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Report: Security of iOS and Android Mobile Apps 'Roughly Equivalent'

New research from security vendor Positive Technologies examines vulnerabilities and threats in mobile applications, stating that the security level of iOS and Android apps is "roughly equivalent between the two platforms."

General industry consensus has long been that Android apps are more vulnerable because of the OS's open architecture, popularity and other factors, but the new report jives with recent IDC research that found "no correlation between device OS types and frequency of mobile security incidents involved."

IDC seemed to indicate that media hype contributed to that aforementioned industry consensus, saying: "Reports in the media and blogosphere also create a negative perception around Android. News of the latest Android kernel exploits, with ominous-sounding code names -- Stagefright, QuadRooter, Dirty COW -- spread quickly. Whether a real threat or not, cumulative reports on the weakness of Android OS code and apps, or overall mistrust of software downloaded from Android app stores, can stick in the minds and perceptions of many IT decision-makers."

It should be noted, however, that the IDC research -- a whitepaper titled "Android for Enterprise: Digital Transformation Opportunity" -- was sponsored by Google, creator of Android.

The new "Vulnerabilities and Threats in Mobile Applications 2019" report by Positive Technologies, which provides enterprise security solutions, said "critical vulnerabilities are slightly more common in Android applications, compared to their iOS counterparts (43 percent vs. 38 percent). The experts categorize this difference as minimal: the security level of mobile apps is roughly equivalent between the two platforms."

Security on Android, iOS
[Click on image for larger view.] Security on Android, iOS (source: Positive Technologies)

A news release detailed other highlights of the report:

  • Insecure data storage was identified as the most common vulnerability. This flaw is found in 76 percent of mobile apps and in some cases could enable hackers to steal passwords, financial information, personal data, and correspondence.
  • Of the vulnerabilities found, 89 percent could be exploited by malware. The risk of infection jumps on rooted and jailbroken devices, but malware can also elevate privileges by itself. Once on the victim's device, malware can ask for permission to access user data and, if permission is granted, the malware can send data to the attackers.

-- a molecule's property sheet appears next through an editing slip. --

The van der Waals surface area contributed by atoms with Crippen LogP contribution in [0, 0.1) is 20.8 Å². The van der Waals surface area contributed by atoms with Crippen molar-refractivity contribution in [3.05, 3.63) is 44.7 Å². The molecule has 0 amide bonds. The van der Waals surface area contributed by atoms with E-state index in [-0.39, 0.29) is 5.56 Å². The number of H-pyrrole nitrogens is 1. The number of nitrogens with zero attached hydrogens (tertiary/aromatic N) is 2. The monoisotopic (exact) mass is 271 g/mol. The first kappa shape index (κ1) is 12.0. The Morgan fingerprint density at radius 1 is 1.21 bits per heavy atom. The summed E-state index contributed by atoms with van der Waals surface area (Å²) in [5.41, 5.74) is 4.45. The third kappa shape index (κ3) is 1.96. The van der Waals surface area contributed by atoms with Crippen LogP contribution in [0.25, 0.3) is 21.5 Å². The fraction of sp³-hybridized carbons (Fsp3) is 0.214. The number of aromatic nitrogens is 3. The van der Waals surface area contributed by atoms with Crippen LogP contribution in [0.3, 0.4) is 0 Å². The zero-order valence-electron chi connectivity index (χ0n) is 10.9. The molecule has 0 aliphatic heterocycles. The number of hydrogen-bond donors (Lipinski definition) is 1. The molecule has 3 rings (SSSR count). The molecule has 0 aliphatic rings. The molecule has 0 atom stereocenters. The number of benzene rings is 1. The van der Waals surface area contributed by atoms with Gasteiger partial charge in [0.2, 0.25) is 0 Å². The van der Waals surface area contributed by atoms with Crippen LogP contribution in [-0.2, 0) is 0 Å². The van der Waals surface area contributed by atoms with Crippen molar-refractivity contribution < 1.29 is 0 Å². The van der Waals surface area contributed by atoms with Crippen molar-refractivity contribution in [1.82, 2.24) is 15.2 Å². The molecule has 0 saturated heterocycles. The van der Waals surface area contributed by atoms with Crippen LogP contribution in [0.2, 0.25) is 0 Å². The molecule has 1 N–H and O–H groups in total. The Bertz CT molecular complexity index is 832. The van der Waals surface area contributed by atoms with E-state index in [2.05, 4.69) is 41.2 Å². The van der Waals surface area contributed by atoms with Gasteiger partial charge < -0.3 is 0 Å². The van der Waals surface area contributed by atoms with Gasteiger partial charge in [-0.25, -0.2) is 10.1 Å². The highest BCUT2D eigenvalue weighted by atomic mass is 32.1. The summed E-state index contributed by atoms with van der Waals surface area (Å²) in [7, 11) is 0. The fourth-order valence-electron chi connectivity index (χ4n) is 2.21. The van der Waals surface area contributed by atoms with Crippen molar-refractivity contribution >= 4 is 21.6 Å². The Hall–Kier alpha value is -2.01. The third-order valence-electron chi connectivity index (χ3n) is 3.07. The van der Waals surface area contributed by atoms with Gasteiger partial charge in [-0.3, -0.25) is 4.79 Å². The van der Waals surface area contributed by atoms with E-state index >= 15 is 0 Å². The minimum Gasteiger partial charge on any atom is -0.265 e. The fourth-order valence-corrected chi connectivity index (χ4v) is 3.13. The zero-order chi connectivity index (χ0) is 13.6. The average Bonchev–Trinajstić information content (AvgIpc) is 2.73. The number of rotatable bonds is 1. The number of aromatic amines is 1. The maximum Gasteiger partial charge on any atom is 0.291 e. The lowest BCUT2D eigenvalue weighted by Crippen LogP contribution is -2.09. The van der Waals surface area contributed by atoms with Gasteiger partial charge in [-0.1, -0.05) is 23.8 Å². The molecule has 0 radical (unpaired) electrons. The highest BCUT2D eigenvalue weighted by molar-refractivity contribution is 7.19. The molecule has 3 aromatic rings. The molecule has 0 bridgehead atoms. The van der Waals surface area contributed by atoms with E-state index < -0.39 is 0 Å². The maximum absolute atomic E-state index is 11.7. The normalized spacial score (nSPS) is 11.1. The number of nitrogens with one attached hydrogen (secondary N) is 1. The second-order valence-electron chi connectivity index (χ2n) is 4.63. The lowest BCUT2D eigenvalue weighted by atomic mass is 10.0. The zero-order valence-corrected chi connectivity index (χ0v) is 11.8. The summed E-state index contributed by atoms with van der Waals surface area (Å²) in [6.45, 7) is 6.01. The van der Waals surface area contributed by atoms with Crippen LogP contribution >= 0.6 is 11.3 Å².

• The server side of applications (hosted by the developer and responsible for storing, processing, and synchronizing information) is just as weak as the client side: 43 percent of server-side components have a poor or extremely poor protection level. One third (33 percent) contain critical vulnerabilities. The most common high-severity vulnerabilities on the server side include insufficient authorization and information leakage.

The report itself delves into the technical details of security threats and vulnerabilities and contains many recommendations for developers to address the security issues, including:

  • Use LocalBroadcastManager to send and receive broadcast messages not intended for third-party applications.
  • If you need to use links for interaction between components, use universal links.
  • To disable use of third-party keyboards within an application, implement the shouldAllowExtensionPointIdentifier method within the application's UIApplicationDelegate.
  • Disable app from being backed up by setting the android:allowBackup directive to "false."
  • Use a special background image to mask sensitive data on the application screen.
  • Modern devices tend to use biometrics (Touch ID or Face ID) for authentication in applications. In this case, the PIN code is stored on the device. Local storage of sensitive data is acceptable only in special directories with encryption. Android has a key vault called Keystore; iOS has Keychain.
  • It is not necessary to send one-time passwords twice in both SMS messages and push notifications. Instead, use the password delivery method selected by the user.
  • TRACE can be used to bypass cookie protection with the httpOnly flag. Disable handling of TRACE requests.
  • Limits on authentication attempts must be implemented both on the server side and on the client side.
  • Filter user-entered data on the server side. Use HTML coding for special characters.
  • Session lifetime must be limited. The session ID must be deleted both on the client side and on the server side. The server must create a new session for the user every time authentication is required.
  • For maximum security of client–server communication, we recommend using certificate pinning. With this approach, the certificate is embedded directly in the code of the mobile application. As a result, the application becomes independent of the OS certificate store. This prevents MITM [man in the middle] attacks.

Positive Technologies exec Leigh-Anne Galloway said: "In 2018, mobile apps were downloaded onto user devices over 205 billion times. Developers pay painstaking attention to software design in order to give us a smooth and convenient experience and people gladly install mobile apps and provide personal information. However, an alarming number of apps are critically insecure, and far less developer attention is spent on solving that issue. Stealing data from a smartphone usually doesn't even require physical access to the device."

About the Author

David Ramel is the editor of Visual Studio Magazine.

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